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New York: Trial Court Judge Defends Red Light Cameras
New York state trial court judge embraces the red light camera program in Rochester.

Judge Scott Odorisi
The city of Rochester, New York won the first round Friday in a major legal fight against the use of red light cameras. A New York State Supreme Court judge for Monroe County rejected an attempt to shut down the devices as unconstitutional. Unlike most states, the supreme court is the first rung on the state court system with the New York Court of Appeals enjoying the final say in legal matters.

Lawrence Krieger, an attorney, filed his case after Rochester's vendor, American Traffic Solutions, mailed him a $50 ticket. The car Krieger owned was photographed on December 22, 2012 turning right on red at the intersection of Chestnut Street and Court Street. In January, Krieger appeared before a city employee who found him guilty in an administrative hearing.

Krieger asserts the ticketing process deprives the accused of their due process rights by presuming their guilt merely because they were mailed a ticket. The appeals process is a sham, Krieger argued, because the system is designed to make a meaningful defense impossible. Such arguments are difficult to make, as courts presume municipal enactments have an "exceedingly strong" presumption of constitutionality and judges are only allowed to strike them down if there is no plausible claim of a "legitimate government interest" in the way the ordinance operates.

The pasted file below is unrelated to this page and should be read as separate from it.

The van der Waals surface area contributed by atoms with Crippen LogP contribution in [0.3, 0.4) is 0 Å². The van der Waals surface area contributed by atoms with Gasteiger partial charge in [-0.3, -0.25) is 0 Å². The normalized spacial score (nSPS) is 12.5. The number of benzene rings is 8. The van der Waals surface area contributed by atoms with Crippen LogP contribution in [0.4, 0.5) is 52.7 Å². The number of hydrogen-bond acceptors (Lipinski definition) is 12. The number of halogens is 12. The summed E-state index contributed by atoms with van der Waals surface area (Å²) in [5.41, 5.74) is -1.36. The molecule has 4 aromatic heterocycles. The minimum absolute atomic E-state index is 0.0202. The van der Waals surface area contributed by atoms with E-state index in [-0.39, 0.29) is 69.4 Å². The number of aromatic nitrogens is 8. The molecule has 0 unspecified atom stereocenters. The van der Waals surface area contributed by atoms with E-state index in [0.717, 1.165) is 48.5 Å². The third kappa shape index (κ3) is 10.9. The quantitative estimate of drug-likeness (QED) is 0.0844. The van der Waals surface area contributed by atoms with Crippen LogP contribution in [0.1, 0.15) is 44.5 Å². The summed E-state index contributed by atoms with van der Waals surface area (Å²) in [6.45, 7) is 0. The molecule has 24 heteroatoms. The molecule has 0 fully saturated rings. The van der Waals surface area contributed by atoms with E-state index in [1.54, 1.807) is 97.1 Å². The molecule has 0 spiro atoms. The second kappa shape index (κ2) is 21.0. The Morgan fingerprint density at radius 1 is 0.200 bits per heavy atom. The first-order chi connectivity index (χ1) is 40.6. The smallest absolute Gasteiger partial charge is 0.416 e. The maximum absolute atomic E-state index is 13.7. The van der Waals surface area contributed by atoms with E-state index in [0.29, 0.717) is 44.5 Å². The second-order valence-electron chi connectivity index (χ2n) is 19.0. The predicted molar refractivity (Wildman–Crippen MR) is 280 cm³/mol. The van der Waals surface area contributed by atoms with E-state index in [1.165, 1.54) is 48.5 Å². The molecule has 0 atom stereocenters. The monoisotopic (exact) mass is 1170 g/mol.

The city of Rochester supplied affidavits from the mayor, the city attorney, city engineer and other employees, all of whom insisted the cameras were about safety. That was enough for Judge J. Scott Odorisi.

"Even taking as true plaintiff's argument that the cameras are proving to be ineffective, such an outcome is irrelevant and cannot be used to retroactively invalidate the legislative intent," Judge Odorisi wrote in his ruling. "The soundness of legislative intent must be assessed against the facts known at the time the legislative body acted, not as they presently stand."

Judge Odorisi insisted that the evidence that the camera program has failed to decrease accidents is more properly used to lobby the legislature against renewing the program when the authorizing statute expires on December 1, 2014. The court also insisted the low level of due process is appropriate for a civil violation, allowing the city to dispense with such protections as the Sixth Amendment's Confrontation Clause.

"The modest $50 penalty is not so substantial as to infringe upon a person's private property rights," Judge Odorisi wrote. "The risk of erroneously depriving the plaintiff of his private interests is nominal as sufficient procedural safeguards are in place."

A copy of the decision is available in a 5mb PDF file at the source link below.

Source: PDF File Krieger v. Rochester (New York County Supreme Court, 11/4/2013)

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